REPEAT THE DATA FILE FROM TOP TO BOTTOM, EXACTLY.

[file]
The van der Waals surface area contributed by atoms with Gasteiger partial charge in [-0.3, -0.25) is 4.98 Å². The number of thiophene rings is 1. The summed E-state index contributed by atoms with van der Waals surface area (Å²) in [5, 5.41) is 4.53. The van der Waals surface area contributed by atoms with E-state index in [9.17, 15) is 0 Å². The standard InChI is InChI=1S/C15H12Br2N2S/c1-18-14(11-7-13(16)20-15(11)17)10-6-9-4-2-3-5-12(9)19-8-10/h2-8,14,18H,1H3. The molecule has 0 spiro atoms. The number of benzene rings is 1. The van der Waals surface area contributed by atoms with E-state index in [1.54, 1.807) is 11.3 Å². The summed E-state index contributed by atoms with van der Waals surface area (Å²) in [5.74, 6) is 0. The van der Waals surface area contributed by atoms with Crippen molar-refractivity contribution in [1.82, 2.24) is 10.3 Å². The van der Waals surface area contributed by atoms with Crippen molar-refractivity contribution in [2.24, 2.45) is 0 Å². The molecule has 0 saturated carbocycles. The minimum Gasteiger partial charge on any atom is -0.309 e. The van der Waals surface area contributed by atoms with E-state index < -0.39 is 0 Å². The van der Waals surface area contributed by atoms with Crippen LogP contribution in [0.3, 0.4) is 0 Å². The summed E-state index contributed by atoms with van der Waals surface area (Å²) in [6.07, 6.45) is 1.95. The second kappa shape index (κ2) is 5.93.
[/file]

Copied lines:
The van der Waals surface area contributed by atoms with Gasteiger partial charge in [-0.3, -0.25) is 4.98 Å². The number of thiophene rings is 1. The summed E-state index contributed by atoms with van der Waals surface area (Å²) in [5, 5.41) is 4.53. The van der Waals surface area contributed by atoms with E-state index in [9.17, 15) is 0 Å². The standard InChI is InChI=1S/C15H12Br2N2S/c1-18-14(11-7-13(16)20-15(11)17)10-6-9-4-2-3-5-12(9)19-8-10/h2-8,14,18H,1H3. The molecule has 0 spiro atoms. The number of benzene rings is 1. The van der Waals surface area contributed by atoms with E-state index in [1.54, 1.807) is 11.3 Å². The summed E-state index contributed by atoms with van der Waals surface area (Å²) in [5.74, 6) is 0. The van der Waals surface area contributed by atoms with Crippen molar-refractivity contribution in [1.82, 2.24) is 10.3 Å². The van der Waals surface area contributed by atoms with Crippen molar-refractivity contribution in [2.24, 2.45) is 0 Å². The molecule has 0 saturated carbocycles. The minimum Gasteiger partial charge on any atom is -0.309 e. The van der Waals surface area contributed by atoms with E-state index < -0.39 is 0 Å². The van der Waals surface area contributed by atoms with Crippen LogP contribution in [0.3, 0.4) is 0 Å². The summed E-state index contributed by atoms with van der Waals surface area (Å²) in [6.07, 6.45) is 1.95. The second kappa shape index (κ2) is 5.93.